U-pick blueberry farm could close after insurance company cancels policy

LAKE STEVENS, Wash. -- After nearly 40 years in operation, a small, you-pick-them  blueberry farm might have to close its doors.

Penryn Farm asks for donations from berry pickers, but the farm owner said his insurance company told him that makes the berry patch a business and that it would have to cancel his homeowner's policy.

Every day, families show up early to get first pick at the blueberries. The 3-acre blueberry patch sits on private property. Bob Fink and his wife live there.

“We didn’t buy the property as a blueberry farm,” said Fink. “We bought it because we wanted to live here.”

Pickers operate on the honor system and the suggested donation is $2 per pound, but it’s not required.

“Not everybody leaves money,” said Fink.

Fink said his insurer, State Farm, canceled his policy last month, claiming the farm is a business even though last year he took in only $4,000 in donations. Fink said that figure barely covers maintenance.

“Think of it, what businesses don’t have a website, don’t advertise?” he asked.

Now some pickers worry Penryn Farm’s days are numbered.

“To me, that’s not a business -- that’s a community effort for Lake Stevens,” said Jenifer Hozail.

Fink thinks he's found a solution by only inviting neighbors and friends to the property. After being around for nearly four decades, that likely means nearly everyone in Lake Stevens.

State Farm Insurance told Q13 Fox News in a statement that they directed Fink to other insurers that specialize in farm insurance.

The full statement reads:

"Due to our company privacy policy we cannot speak to the specifics of any particular underwriting decision. Multiple factors are considered when underwriting a homeowner’s insurance policy. Every policy has its own unique circumstance and is reviewed on a case-by-case basis.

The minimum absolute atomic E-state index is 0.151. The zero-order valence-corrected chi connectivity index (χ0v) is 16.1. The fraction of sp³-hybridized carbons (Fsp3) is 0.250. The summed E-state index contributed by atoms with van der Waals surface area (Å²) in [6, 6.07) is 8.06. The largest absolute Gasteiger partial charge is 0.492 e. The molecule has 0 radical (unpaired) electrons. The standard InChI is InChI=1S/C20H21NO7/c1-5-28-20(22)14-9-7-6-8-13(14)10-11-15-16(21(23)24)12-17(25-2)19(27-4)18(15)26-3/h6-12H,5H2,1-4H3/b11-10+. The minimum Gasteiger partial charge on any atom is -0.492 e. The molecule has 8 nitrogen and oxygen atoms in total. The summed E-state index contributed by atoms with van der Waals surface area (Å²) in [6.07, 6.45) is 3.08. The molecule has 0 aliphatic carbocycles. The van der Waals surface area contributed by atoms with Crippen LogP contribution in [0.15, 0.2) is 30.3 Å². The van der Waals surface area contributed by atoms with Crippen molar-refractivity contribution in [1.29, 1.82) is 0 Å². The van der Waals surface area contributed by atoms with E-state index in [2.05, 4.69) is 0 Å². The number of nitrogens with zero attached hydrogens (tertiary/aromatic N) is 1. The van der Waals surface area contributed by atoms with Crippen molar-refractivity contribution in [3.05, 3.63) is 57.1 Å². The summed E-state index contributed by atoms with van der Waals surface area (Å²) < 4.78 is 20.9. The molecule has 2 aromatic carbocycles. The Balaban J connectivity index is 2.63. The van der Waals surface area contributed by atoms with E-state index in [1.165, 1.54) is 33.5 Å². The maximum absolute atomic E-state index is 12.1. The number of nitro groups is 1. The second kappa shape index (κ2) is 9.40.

Here at State Farm we work hard to accurately evaluate a customer’s risk because it is in the best interest of all of our customers to be properly insured. When a new risk associated with an insurance policy becomes evident, we have to re-evaluate the customer’s specific circumstances.

It is important for consumers to know that there are things a Homeowner policy covers and things that it does not. Generally, business operations are not covered in a Homeowner policy.

A decision to non-renew a customer’s insurance policy is never made lightly because we absolutely value the relationships we have with our policyholders. Sometimes, the customer has an opportunity to remain insured with State Farm if certain underwriting criteria are met. Alternatively, as the customer indicated in an article in The Herald on July 2nd, there are other options available in the marketplace.

'The letter from State Farm didn’t give Fink an option to upgrade his policy but offered to direct him to other insurers that handle farm insurance, he said. He doesn’t want to switch and pay higher rates, but he’ll do so if it’s the only option, he said.'

Customers do have choices when seeking proper insurance coverage for business operations."

Pickers hope State Farm changes its tune, and instead welcomes what Fink calls a public service.

“Community is as important, if not more important, than your bottom line,” said Hozail.